You can find it in the polkadot apps > network > parachains:
It's a representation of how many validators the relay chain is waiting for a message from that they have their assigned piece of the parachain's block data. More specifically, it's a representation of the number of '0' bits in this storage entry: https://github.com/paritytech/polkadot/blob/f113e3758a1f9ee9b9dbd621a816559d8157257e/runtime/parachains/src/inclusion/mod.rs#L81
See https://polkadot.network/blog/polkadot-v1-0-sharding-and-economic-security/ for a deeper explanation of the stages of parachain consensus.
After a parachain block is backed on-chain, the relay-chain waits for validators to attest to the availability of the data necessary to check the validity of the parachain block. Validators do this by issuing bitfields, where each bit represents an availability core. Availability Cores are where parachain blocks pending availability are kept. The parachain block's data is erasure-coded, with each validator having an assigned chunk, and validators set bits to '1' when they have stored their assigned chunk. This bitfield mechanism enables validators to attest to having chunks from many parachains at once in a single signed message. Validators' bitfields form the rows of a matrix, while the storage entry I linked above can be thought of as a column in the matrix, accumulating the corresponding bits from multiple validators.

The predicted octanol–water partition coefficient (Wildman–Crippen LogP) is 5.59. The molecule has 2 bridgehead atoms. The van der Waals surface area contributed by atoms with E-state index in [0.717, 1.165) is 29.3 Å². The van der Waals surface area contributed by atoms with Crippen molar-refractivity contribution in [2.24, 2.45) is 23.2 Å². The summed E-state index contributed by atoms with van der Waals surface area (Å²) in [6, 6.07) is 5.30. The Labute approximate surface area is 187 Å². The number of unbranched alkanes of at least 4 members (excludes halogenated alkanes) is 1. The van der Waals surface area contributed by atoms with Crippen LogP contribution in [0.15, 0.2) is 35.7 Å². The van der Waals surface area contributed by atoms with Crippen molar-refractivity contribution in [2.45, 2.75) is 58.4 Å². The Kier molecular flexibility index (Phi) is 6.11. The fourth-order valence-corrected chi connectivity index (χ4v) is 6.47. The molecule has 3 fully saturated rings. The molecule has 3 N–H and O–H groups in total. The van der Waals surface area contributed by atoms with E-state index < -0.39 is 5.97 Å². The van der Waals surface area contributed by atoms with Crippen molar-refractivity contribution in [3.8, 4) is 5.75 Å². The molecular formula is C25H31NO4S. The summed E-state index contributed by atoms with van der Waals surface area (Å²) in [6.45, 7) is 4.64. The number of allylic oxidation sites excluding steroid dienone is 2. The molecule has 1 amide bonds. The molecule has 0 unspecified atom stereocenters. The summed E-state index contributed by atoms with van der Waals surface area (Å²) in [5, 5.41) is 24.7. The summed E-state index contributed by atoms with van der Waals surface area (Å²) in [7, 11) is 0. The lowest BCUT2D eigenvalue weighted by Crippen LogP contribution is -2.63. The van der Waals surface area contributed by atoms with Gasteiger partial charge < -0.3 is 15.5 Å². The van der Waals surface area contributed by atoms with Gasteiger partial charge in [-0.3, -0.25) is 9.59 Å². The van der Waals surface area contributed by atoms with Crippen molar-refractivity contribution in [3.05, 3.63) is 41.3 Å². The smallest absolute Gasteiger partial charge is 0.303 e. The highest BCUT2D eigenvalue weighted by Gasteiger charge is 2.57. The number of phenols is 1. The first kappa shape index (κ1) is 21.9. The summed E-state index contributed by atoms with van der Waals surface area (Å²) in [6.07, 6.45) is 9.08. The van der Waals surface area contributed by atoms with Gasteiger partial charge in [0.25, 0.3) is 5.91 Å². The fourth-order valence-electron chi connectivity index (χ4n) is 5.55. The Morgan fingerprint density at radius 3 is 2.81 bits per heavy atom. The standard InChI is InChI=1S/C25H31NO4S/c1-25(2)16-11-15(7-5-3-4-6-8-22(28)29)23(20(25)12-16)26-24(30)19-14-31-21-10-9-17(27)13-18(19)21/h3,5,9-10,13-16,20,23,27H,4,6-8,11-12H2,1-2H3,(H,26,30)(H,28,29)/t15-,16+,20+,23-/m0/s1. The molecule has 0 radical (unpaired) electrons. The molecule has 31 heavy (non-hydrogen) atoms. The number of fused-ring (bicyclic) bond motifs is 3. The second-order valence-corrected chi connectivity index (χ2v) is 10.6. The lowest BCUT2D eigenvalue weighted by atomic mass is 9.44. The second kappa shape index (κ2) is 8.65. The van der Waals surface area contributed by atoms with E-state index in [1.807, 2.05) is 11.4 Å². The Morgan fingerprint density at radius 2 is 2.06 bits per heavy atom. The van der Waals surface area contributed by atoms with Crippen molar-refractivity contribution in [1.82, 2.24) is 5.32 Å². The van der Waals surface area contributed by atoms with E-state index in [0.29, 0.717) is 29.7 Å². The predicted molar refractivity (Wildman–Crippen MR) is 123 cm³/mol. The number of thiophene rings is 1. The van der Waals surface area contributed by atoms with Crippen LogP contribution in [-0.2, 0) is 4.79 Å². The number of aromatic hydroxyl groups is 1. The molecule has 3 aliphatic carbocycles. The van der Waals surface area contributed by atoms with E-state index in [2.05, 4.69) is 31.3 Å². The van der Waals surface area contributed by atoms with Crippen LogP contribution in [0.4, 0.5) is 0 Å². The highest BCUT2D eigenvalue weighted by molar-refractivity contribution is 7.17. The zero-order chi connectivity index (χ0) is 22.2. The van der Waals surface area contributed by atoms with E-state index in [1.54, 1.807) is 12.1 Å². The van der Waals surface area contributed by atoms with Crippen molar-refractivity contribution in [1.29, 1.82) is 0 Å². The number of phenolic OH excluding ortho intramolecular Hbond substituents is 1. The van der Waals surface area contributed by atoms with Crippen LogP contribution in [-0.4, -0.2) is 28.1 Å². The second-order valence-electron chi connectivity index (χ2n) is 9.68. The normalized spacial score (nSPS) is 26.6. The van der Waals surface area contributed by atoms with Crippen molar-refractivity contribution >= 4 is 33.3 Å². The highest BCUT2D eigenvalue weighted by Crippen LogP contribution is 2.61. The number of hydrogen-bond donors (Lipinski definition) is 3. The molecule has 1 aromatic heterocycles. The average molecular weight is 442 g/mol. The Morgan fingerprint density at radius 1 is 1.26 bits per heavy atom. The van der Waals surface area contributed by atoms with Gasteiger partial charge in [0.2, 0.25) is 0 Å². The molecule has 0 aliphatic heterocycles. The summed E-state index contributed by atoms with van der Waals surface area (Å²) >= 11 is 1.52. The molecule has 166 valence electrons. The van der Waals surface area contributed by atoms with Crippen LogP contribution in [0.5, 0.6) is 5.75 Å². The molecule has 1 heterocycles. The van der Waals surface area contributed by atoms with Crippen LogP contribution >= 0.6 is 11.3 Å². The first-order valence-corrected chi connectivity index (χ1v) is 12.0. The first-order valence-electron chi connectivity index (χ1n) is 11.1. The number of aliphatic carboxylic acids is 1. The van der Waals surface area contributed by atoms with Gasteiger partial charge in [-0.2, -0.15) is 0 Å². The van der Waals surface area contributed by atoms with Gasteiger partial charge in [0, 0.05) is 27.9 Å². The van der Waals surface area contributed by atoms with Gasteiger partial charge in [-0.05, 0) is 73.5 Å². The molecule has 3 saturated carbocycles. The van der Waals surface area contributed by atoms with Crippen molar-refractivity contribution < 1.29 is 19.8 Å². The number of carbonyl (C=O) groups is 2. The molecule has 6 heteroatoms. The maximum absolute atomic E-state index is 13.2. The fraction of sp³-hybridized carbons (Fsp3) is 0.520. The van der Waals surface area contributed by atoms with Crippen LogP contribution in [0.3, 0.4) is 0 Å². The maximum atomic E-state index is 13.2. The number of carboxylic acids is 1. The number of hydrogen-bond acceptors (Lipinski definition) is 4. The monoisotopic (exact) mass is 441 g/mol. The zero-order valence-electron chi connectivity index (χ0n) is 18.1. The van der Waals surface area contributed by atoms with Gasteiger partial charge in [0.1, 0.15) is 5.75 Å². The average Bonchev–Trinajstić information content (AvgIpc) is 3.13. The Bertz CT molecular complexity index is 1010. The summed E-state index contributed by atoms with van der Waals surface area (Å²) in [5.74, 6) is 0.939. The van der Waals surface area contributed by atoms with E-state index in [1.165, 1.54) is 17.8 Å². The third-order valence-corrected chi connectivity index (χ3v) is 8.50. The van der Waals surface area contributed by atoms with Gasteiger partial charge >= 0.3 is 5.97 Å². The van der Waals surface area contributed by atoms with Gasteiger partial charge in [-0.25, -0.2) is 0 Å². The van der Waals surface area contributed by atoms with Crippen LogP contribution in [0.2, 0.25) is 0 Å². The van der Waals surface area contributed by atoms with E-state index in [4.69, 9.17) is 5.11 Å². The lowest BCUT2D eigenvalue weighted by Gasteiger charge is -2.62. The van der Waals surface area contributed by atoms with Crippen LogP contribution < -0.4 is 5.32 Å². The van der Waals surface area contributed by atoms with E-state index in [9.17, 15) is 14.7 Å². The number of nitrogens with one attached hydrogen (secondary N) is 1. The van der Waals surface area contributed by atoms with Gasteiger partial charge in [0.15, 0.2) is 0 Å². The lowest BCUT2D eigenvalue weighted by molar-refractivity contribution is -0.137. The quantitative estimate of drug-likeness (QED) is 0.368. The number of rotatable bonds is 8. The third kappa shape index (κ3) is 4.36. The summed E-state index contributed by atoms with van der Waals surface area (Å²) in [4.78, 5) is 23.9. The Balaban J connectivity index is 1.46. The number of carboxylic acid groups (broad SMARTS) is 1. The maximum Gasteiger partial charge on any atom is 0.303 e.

In the example in your image, the relay chain is waiting on 200 validators to submit their bits. Once 2/3 of the validators have submitted '1' bits, the parachain block leaves the availability core and the next block from the parachain can be accepted.